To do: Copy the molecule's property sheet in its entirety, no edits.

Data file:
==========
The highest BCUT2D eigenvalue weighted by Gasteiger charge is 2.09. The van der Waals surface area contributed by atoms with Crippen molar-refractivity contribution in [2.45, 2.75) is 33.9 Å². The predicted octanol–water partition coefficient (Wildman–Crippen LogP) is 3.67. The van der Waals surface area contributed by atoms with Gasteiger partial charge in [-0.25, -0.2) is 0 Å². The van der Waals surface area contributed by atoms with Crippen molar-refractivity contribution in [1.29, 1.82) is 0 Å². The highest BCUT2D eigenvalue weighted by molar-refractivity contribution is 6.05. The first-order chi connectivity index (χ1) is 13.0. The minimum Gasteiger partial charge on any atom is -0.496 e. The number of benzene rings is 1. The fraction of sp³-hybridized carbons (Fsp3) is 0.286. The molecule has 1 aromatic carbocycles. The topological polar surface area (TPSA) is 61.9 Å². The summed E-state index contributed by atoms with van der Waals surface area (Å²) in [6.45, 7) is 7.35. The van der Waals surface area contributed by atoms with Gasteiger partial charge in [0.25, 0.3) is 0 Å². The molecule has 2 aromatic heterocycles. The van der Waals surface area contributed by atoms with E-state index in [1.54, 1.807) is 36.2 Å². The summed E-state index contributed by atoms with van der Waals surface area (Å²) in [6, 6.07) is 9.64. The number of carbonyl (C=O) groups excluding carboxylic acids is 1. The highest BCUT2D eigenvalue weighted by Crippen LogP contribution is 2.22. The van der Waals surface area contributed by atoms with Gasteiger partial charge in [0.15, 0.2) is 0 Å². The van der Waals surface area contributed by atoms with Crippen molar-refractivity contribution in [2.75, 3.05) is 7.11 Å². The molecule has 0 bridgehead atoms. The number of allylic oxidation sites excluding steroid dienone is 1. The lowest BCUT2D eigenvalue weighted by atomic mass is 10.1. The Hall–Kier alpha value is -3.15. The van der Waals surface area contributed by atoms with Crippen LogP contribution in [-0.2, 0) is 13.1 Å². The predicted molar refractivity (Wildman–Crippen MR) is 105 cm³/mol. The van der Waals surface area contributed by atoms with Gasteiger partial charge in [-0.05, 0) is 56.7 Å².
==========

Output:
The highest BCUT2D eigenvalue weighted by Gasteiger charge is 2.09. The van der Waals surface area contributed by atoms with Crippen molar-refractivity contribution in [2.45, 2.75) is 33.9 Å². The predicted octanol–water partition coefficient (Wildman–Crippen LogP) is 3.67. The van der Waals surface area contributed by atoms with Gasteiger partial charge in [-0.25, -0.2) is 0 Å². The van der Waals surface area contributed by atoms with Crippen molar-refractivity contribution in [1.29, 1.82) is 0 Å². The highest BCUT2D eigenvalue weighted by molar-refractivity contribution is 6.05. The first-order chi connectivity index (χ1) is 13.0. The minimum Gasteiger partial charge on any atom is -0.496 e. The number of benzene rings is 1. The fraction of sp³-hybridized carbons (Fsp3) is 0.286. The molecule has 1 aromatic carbocycles. The topological polar surface area (TPSA) is 61.9 Å². The summed E-state index contributed by atoms with van der Waals surface area (Å²) in [6.45, 7) is 7.35. The van der Waals surface area contributed by atoms with Gasteiger partial charge in [0.25, 0.3) is 0 Å². The molecule has 2 aromatic heterocycles. The van der Waals surface area contributed by atoms with E-state index in [1.54, 1.807) is 36.2 Å². The summed E-state index contributed by atoms with van der Waals surface area (Å²) in [6, 6.07) is 9.64. The number of carbonyl (C=O) groups excluding carboxylic acids is 1. The highest BCUT2D eigenvalue weighted by Crippen LogP contribution is 2.22. The van der Waals surface area contributed by atoms with Gasteiger partial charge in [0.15, 0.2) is 0 Å². The van der Waals surface area contributed by atoms with Crippen molar-refractivity contribution in [2.75, 3.05) is 7.11 Å². The molecule has 0 bridgehead atoms. The number of allylic oxidation sites excluding steroid dienone is 1. The lowest BCUT2D eigenvalue weighted by atomic mass is 10.1. The Hall–Kier alpha value is -3.15. The van der Waals surface area contributed by atoms with Crippen LogP contribution in [-0.2, 0) is 13.1 Å². The predicted molar refractivity (Wildman–Crippen MR) is 105 cm³/mol. The van der Waals surface area contributed by atoms with Gasteiger partial charge in [-0.05, 0) is 56.7 Å².